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FLORIDA KEYS CONSERVATION:
NATIONAL MARINE SANCTUARY

Florida Keys National Marine Sanctuary Map
Click map for larger view
courtesy FKNMS/NOAA
Florida Keys National Marine Sanctuary Map


Conservation of Florida's coral reefs includes:

Florida Keys National Marine Sanctuary

The National Marine Sanctuaries Act of 1972 authorized the designation and management of marine environments with special national significance due to their conservation, recreational, ecological, historical, scientific, cultural,
archaeological, or educational qualities as National Marine Sanctuaries. Managed by the National Oceanic and Atmospheric Administration's (NOAA) National Marine Sanctuary Program, these sanctuaries are designed to protect marine resources.

Florida Reef
courtesy NOAA
Florida Keys National Marine Sanctuary

The Florida Keys are known for their coral reefs as well as other interdependent habits including mangroves and seagrass beds. The Florida Reef Tract is home to over 6,000 species of plants, fishes, and invertebrates, including the only coral reef system in U.S. waters. This complex ecosystem is the foundation for the commercial and recreational fishing industries as well as the tourism-based economies that are vital to south Florida.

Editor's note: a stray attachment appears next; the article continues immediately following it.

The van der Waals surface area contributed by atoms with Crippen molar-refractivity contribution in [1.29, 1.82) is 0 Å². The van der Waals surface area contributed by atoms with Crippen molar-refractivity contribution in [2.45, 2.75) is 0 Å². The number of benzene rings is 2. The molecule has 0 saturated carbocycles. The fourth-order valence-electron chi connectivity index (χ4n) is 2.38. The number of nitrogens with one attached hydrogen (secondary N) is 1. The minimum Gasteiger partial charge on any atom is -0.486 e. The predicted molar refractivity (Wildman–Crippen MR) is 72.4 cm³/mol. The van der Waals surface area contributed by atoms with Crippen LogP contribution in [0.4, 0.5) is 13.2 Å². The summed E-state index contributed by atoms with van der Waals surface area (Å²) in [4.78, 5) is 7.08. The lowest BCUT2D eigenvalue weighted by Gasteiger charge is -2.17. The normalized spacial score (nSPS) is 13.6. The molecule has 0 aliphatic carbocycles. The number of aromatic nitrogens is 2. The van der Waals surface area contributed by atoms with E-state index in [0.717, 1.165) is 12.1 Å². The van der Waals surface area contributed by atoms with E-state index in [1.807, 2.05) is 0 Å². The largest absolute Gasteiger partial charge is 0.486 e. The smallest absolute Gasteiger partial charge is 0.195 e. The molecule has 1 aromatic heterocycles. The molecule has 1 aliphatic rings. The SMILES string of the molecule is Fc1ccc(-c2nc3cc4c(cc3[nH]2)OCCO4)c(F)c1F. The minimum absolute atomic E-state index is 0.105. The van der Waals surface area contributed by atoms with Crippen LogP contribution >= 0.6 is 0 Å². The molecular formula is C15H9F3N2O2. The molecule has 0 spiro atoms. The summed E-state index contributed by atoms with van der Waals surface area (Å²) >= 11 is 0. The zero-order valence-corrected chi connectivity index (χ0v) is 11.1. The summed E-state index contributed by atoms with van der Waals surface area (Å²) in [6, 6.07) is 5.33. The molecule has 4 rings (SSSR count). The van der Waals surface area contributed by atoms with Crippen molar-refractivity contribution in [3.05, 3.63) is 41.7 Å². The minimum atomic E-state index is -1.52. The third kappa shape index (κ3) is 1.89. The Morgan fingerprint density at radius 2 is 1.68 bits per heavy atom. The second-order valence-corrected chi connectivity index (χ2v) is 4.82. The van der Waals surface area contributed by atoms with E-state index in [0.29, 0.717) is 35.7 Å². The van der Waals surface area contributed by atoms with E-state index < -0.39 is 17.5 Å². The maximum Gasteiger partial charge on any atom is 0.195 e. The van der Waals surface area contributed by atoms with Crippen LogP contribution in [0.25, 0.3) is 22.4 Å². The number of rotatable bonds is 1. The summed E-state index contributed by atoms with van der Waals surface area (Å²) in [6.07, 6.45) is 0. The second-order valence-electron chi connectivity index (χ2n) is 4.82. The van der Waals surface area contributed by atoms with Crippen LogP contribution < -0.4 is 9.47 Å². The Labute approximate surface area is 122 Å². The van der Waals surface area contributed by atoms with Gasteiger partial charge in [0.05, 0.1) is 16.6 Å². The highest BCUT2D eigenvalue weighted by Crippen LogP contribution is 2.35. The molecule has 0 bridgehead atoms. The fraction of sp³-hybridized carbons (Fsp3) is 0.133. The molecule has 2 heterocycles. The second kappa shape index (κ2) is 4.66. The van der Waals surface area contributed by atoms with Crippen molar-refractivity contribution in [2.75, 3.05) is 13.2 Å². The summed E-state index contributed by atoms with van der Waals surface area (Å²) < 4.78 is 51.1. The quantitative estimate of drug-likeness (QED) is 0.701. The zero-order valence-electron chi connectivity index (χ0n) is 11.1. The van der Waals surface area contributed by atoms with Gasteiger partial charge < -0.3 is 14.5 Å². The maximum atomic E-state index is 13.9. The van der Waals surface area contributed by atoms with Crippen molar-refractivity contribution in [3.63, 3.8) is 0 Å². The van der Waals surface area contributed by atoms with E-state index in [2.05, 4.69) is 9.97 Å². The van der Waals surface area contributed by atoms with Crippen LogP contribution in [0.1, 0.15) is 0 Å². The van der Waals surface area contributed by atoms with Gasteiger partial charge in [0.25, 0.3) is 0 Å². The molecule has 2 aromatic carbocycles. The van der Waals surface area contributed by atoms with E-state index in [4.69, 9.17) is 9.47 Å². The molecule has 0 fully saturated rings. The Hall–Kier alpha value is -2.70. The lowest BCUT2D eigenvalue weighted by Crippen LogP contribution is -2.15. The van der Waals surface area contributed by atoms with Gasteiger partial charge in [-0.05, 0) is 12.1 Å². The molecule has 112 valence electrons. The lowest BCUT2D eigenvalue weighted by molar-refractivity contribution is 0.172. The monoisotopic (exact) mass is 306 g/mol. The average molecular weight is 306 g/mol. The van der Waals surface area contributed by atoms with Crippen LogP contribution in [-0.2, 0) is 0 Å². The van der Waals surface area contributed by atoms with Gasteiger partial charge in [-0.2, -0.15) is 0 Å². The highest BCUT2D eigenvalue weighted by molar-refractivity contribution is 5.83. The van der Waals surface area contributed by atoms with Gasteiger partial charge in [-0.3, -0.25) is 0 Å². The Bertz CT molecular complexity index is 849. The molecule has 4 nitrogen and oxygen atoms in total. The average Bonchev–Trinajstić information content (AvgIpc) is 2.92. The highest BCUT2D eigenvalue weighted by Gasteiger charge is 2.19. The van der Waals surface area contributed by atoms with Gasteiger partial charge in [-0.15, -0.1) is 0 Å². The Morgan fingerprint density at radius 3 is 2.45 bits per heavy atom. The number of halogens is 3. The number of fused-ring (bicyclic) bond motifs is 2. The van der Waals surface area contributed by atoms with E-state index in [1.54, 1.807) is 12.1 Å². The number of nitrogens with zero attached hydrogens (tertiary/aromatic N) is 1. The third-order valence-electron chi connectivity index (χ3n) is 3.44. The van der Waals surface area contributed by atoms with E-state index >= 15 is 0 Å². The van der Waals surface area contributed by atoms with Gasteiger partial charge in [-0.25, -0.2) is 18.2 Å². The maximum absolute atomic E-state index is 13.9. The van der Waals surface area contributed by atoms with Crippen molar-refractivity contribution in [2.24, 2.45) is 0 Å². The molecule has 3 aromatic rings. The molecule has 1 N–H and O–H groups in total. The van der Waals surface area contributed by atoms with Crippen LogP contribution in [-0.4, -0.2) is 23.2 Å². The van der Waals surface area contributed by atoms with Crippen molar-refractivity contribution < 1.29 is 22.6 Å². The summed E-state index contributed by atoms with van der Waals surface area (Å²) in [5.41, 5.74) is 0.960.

Close-up of Coral Polyps
courtesy Florida Keys National Marine Sanctuary
Coral Close-up NOAA


In 1990, 2,800 square nautical miles (16 square kilometers) of coastal waters surrounding the Florida Keys were designated as a national marine sanctuary. The sanctuary extends in a northeast to southwest arc beginning at the Biscayne National Park for over 200 miles (322 km) to, but not including, the Dry Tortugas Islands. From that point, it turns north and east, covering a large area of the Gulf of Mexico and Florida Bay.

The Florida Keys National Marine Sanctuary utilizes zoning to manage the resources within its boundaries. This zoning helps to reduce user conflicts and to minimize the overall impact to heavily used areas on the reef. Other management techniques are dependent upon the reef, water quality, fish, and invertebrate monitoring data.
For more information, visit: Florida Keys National Marine Sanctuary





Habitats


Threatened and Endangered Species

Introduced Species

Threats

Conservation

Links


Florida Keys Homepage

Glossary

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